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UCMJ Article 134 Conduct Prejudicial to Good Order and Discipline

The general Article: UCMJ Article 134

Background of UCMJ Article 134 Conduct Prejudicial to Good Order and Discipline

UCMJ Article 134 Conduct Prejudicial to Good Order and Discipline Gonzalez & Waddington - Attorneys at LawArticle 134 of the Uniform Code of Military Justice (UCMJ) is often referred to as the “general article” because it covers a wide range of offenses that are not specifically enumerated in other articles of the UCMJ. This article is designed to ensure that all conduct detrimental to the good order and discipline of the military or that brings discredit to the armed forces can be addressed and penalized. The broad scope of Article 134 allows it to serve as a catch-all provision for various types of misconduct that do not fall under other specific articles.

Elements of the Offense

To secure a conviction under Article 134 for conduct prejudicial to good order and discipline, the prosecution must prove the following elements beyond a reasonable doubt:

  • Conduct: The accused engaged in a specific act or behavior.
  • Prejudicial Effect: The conduct was prejudicial to good order and discipline in the armed forces or was of a nature to bring discredit upon the armed forces.

Conduct in question need not be explicitly criminal under civilian law, but it must directly and palpably affect military discipline or the military’s reputation.

Examples of Conduct Prejudicial to Good Order and Discipline

Examples of conduct that might be charged under Article 134 include, but are not limited to:

  • Disorderly conduct or behavior that disrupts unit cohesion.
  • Fraternization between officers and enlisted personnel in a manner that undermines the chain of command.
  • Acts of indecency or immoral conduct.
  • Public drunkenness or drug use.
  • Failure to pay debts or financial irresponsibility that affects unit morale.
  • Making false official statements.


The punishments for a conviction under Article 134 can vary widely depending on the nature and severity of the offense. Potential punishments include:

  • Confinement for up to 1 year (or more for serious offenses).
  • Reduction in rank.
  • Forfeiture of pay and allowances.
  • Dishonorable discharge, bad conduct discharge, or other than honorable discharge.
  • Reprimand or censure.

The exact punishment will be determined by the court-martial based on the specifics of the case and the impact of the conduct on military discipline.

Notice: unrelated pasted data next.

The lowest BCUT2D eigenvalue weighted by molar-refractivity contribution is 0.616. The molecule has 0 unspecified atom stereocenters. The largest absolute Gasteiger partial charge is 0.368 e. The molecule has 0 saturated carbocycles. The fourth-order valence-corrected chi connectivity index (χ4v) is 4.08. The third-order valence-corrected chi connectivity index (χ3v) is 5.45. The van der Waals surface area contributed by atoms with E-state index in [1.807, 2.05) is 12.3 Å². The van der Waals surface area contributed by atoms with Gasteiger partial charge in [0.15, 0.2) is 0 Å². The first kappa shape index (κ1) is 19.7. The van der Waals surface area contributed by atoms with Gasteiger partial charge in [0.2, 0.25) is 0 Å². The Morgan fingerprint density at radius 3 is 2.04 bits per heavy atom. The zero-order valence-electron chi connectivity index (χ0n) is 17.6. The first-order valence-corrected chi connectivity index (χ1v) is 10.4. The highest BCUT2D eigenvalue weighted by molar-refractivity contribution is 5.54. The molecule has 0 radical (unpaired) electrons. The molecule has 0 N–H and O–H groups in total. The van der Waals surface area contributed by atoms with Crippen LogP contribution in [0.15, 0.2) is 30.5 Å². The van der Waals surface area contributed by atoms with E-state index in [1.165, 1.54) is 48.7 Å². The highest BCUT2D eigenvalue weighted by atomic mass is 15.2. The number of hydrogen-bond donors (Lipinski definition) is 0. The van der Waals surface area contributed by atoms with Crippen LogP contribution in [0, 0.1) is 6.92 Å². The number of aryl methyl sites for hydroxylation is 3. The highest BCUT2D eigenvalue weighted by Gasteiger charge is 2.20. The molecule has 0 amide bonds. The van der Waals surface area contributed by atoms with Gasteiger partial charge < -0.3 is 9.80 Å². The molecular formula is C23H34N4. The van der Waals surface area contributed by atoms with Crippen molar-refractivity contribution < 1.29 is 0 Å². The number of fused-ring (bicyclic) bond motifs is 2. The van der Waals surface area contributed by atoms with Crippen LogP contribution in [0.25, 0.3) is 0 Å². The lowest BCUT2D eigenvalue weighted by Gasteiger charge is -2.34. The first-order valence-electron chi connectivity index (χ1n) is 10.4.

Collateral Consequences of a Conviction

A conviction under Article 134 can have numerous collateral consequences beyond the immediate punishments imposed by the court-martial. These consequences may include:

  • Difficulty obtaining civilian employment due to the nature of the conviction and any resulting discharge status.
  • Loss of military benefits, including retirement pay, VA benefits, and healthcare.
  • Significant damage to personal and professional reputation.
  • Potential civil lawsuits related to the conduct in question.

These collateral consequences can have long-lasting effects on the individual’s life, career, and financial stability.

Purpose of the Law

The primary purpose of Article 134 is to maintain the good order and discipline essential to the effective functioning of the military. The unique nature of military service requires a higher standard of conduct than is typically expected in civilian life. By providing a broad and flexible mechanism to address various forms of misconduct, Article 134 helps to ensure that all service members adhere to the standards necessary for military readiness and cohesion.

Key objectives of Article 134 include:

  • Protecting Military Discipline: Ensuring that all service members conduct themselves in a manner that supports the overall discipline and effectiveness of the armed forces.
  • Promoting Professionalism: Encouraging a culture of professionalism and respect within the military.
  • Deterring Misconduct: Dissuading service members from engaging in conduct that could harm the reputation or operational capabilities of the military.
  • Upholding Military Standards: Maintaining the high standards of conduct necessary for military readiness and effectiveness.


Article 134 of the UCMJ is critical in maintaining the good order and discipline required for a functional and effective military. Its broad scope allows it to address a wide range of misconduct that may not be specifically covered by other articles of the UCMJ. By penalizing conduct that is prejudicial to good order and discipline or that brings discredit upon the armed forces, Article 134 helps to uphold the standards and values essential to military service.

For more detailed information on military law and the UCMJ, you can visit the following authoritative websites:

  • Uniform Code of Military Justice (UCMJ) Document
  • Military OneSource: Uniform Code of Military Justice

Three Bases of Criminal Liability

  1. Conduct Prejudicial to Good Order and Discipline.
  2. Conduct of a Nature to Bring Discredit upon the Armed Forces.
  3. Conduct Constituting a Non-capital Crime.

Offenses Listed in MCM, pt. IV,  61-113

  1. Require proof of prejudice to good order and discipline or tendency to bring discredit upon the armed forces.
  2. This list is non-exhaustive. Other novel offenses may be charged, provided the alleged misconduct satisfies the standard in one of the three clauses of Article 134 and the misconduct cannot be prosecuted under another article of the UCMJ.